FOMM began to initiate and adopt so many programs to support, that it became necessary to re-think the strategic plan of the organization. As a result, one strategy has been developed to focus on prison ministry and humanitarian aid work, and the other on broader community work – particularly in the southern Betroka district, called The Village Redemption Strategy.

Betroka is known for poverty, poor education, climate change, drought, famine, political corruption, and a history of kleptocratic* rule that has all but destroyed the way of life and welfare in rural villages in the south and south-western regions of Madagascar.

As a result, villagers have a low level of literacy, poor health support and insufficient water supply, with high malnutrition and mortality rates.

A further complication is that the Bara people are a warlike and violent tribe, making aid work in the region highly risky.

*Government by those who seek status and persoanl gain at the expense of the governed; corrupt politicians enrich themselves secretly through embezzlement, kickbacks and bribes.

map of Madagascar

Map showing location of the Betroka state

The Bara Tribe

The Bara are the largest of the island’s zebu-herding peoples and have historically lived a semi-nomadic lifestyle, although an increasing proportion are practicing agriculture. Bara society is highly patriarchal, and endogamy (marrying within the same family, clan, or religious/cultural group) and polygamy are practiced among some Bara tribes. The Bara culture is animistic and ancestor worship and the offering of sacrifices to the spirits is practiced. Young men practice cattle rustling to prove their manhood before marriage, and the kilalaky musical and dance tradition associated with cattle rustlers has gained popularity across the island. Breaking rules results in severe punishment.

As a result of these tribal traditions, the Bara have been one of the most resistant group of people to reach with the Gospel in Madagascar. The stronghold of Satan is powerful and the spiritual welfare is constant. In many cases, Bara people have become disciples of Jesus after seeing the greater power and authority of Jesus to expel demons and heal people. Many Bara villages open up to listen about Christ, so every effort to reach them with the Gospel is important.

two men of the Bara tribe in Madagascar, wearing colorful robes

Bara people

We trust that Christ will honor every effort to glorify His name among the Bara people. The Village Redemption strategy is not prescriptive, but represents an openness to hearing God’s voice of leading as we seek to bring the message of the Gospel as well as social upliftment to the Bara people.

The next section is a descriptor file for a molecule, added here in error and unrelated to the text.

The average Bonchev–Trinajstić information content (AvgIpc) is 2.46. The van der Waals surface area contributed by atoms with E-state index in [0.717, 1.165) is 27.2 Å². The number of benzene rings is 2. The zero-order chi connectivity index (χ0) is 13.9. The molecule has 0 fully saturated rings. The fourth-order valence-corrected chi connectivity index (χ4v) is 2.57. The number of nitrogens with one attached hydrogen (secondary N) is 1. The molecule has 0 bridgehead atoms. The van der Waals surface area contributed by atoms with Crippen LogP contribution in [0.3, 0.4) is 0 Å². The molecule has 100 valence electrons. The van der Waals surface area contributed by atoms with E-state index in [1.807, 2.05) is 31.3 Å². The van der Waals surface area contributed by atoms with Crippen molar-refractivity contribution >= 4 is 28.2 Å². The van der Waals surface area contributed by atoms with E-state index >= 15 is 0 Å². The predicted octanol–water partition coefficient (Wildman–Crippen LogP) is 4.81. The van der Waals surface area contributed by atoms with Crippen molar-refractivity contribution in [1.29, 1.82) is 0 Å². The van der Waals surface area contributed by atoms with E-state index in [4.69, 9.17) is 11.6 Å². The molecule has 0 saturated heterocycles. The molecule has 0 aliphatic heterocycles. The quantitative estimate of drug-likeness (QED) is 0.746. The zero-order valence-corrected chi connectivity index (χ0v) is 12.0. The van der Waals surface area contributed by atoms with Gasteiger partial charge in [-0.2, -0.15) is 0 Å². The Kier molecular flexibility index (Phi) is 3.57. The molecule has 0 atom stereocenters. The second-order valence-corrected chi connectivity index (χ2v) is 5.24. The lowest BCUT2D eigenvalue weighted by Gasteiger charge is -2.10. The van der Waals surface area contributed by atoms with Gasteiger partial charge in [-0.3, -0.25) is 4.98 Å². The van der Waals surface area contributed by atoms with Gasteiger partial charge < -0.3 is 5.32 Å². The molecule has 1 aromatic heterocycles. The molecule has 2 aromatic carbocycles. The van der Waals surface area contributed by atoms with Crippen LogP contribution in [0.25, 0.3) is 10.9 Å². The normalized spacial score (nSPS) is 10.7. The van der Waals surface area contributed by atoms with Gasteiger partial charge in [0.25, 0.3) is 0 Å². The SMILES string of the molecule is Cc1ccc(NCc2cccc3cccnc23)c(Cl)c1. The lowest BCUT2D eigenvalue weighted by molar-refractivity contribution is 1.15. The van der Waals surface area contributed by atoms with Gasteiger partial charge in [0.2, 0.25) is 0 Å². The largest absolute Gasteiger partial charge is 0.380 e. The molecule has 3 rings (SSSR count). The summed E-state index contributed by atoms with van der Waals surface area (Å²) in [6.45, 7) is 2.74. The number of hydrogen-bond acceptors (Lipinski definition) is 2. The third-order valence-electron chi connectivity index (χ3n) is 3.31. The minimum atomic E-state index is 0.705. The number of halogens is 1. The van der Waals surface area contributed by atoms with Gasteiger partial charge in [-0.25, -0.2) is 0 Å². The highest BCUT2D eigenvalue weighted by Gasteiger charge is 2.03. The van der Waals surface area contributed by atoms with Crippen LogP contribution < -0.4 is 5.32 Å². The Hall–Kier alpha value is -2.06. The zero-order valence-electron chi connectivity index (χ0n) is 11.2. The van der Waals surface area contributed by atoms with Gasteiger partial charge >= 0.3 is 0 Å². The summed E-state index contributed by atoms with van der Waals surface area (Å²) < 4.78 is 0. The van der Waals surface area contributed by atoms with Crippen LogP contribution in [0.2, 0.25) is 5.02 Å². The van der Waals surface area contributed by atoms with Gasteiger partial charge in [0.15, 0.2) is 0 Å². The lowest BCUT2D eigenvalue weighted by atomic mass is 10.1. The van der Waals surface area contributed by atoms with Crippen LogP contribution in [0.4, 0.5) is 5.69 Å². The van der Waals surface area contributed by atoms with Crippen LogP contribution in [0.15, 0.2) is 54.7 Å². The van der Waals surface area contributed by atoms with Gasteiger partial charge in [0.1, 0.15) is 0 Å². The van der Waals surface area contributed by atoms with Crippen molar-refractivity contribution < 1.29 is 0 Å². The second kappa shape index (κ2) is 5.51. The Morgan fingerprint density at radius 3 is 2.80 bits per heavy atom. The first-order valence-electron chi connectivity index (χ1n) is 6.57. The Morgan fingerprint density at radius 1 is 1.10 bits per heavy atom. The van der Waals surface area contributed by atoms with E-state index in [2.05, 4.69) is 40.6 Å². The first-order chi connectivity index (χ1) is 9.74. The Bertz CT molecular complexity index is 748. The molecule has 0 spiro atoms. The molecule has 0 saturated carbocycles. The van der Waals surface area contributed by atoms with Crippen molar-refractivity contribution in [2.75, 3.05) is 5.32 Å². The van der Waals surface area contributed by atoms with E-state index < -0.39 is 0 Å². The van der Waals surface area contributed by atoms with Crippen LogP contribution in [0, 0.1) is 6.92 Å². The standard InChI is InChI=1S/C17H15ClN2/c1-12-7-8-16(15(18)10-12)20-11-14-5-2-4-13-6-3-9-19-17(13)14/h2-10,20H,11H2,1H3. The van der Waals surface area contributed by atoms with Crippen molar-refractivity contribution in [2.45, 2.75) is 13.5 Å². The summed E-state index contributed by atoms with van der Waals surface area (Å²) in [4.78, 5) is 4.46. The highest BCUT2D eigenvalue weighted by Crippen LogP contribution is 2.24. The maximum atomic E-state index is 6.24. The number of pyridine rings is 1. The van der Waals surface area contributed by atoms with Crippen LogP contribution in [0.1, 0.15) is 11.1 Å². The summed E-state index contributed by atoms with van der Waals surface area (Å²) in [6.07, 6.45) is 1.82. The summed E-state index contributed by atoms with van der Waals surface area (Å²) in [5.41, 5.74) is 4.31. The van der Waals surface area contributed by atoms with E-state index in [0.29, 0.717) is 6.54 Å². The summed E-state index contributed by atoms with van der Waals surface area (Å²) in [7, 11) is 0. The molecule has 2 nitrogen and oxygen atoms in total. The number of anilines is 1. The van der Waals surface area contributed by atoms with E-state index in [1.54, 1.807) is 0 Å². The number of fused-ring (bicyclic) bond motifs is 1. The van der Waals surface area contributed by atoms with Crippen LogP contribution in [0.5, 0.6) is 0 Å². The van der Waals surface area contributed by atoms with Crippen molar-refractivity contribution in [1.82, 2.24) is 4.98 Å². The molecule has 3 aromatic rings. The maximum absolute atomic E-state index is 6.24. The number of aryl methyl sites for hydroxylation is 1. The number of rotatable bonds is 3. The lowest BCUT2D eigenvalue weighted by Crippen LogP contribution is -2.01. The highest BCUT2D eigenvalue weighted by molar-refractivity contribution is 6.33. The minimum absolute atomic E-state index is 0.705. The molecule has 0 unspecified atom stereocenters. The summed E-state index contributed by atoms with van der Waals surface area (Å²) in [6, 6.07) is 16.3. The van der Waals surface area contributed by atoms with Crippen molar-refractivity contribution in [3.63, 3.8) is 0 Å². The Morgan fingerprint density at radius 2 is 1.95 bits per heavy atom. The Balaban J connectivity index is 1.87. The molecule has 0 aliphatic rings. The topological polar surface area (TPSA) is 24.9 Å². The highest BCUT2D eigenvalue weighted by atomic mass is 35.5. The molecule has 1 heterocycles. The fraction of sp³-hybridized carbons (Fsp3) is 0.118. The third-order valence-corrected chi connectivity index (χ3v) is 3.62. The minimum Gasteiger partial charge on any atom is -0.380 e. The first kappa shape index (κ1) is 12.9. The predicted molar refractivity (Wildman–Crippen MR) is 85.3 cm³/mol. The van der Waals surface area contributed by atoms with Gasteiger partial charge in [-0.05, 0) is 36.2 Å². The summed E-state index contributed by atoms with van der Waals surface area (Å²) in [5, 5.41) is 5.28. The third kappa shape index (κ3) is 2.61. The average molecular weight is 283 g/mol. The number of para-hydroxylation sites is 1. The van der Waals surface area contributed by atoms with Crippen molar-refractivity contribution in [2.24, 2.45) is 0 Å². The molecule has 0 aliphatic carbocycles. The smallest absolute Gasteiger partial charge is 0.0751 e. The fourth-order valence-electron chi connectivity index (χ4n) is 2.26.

Aims and Goals of the Village Redemption Strategy

In consultation with locals (Betroka Bara people), FOMM aims to be instrumental in restoring and stimulating health and wholeness to rural villages that have been threatened, damaged or destroyed by natural disasters such as famine and drought, as well as by political and economic neglect and corruption. FOMM aims to identify activities and actions that will bring about restoration of wellness, dignity and quality of life and encourage people to grow in health and wellness without threatening the Malagasy sense of community.

In addition, FOMM aims to stimulate and fund the implementation of economically sustainable projects that are initiated, owned and managed by communities, causing them to grow in self-management capability, resilience and resources through times of drought and famine.

The Village Redemption Strategy is therefore a holistic, integrated development and aid blueprint that has the twin aims of bringing the message of the Gospel and social justice interventions to the Bara people in rural villages in Madagascar.

FOMM’s Goals

FOMM’s website contains the full Village Redemption Strategy, summarised below to encourage people in the Western world to become aware of the needs of the Bara people and to participate in prayer and practical support of the following goals:

  • Plant churches with multi-purpose facilities for training and community events;
  • Build schools that provide formal education based on government core curriculum;
  • Provide holistic education for the whole of life e.g. health training, education, water purification, care of children, enterprise training;
  • Dig and repair wells and set up water systems, with provision of solar-powered water pumps;
  • Provide training and drip irrigation systems for villages;
  • Set up clinics and dispensaries for maximum access by villages;
  • Provide health education programs to villagers as part of the clinic program;
  • Set up seed banks for ensuring a sustainable supply of seed to villagers and for re-stimulating forestation;
  • Create and deliver enterprise training programs;
  • Facilitate the development of an economic enterprise in each village, based on skills, interests and available resources;
  • Provide emergency supplies as needed; the goal is to be prepared for dire circumstances, but the key goal is to develop sustainability and resilience in the first instance;
  • Uphold the values of the Malagasy culture; and
  • Remain aware of dependency that can arise through being givers and that may not be in the best interests of recipients; instead there needs to be a concept of giving and sharing that lessens dependence on outside support over time.

The strategy goes over and above material values and seeks to foster a culture where those who are recipients also see themselves as contributors to the upliftment of others. 

Will you join FOMM in making a spiritual and social impact in Madagascar? FOMM has a micro-internship program where you can contribute your skills and talents to a Kingdom-building project, no matter how much or little time you have. Click the link below to find out more and to discover the many ways you can work with us, so that this island will put its hope in Christ…to open eyes that are blind, to free captives from prison and to release from the dungeon those who sit in darkness (Isaiah 42:4, 7).

Get involved! Click here for more information!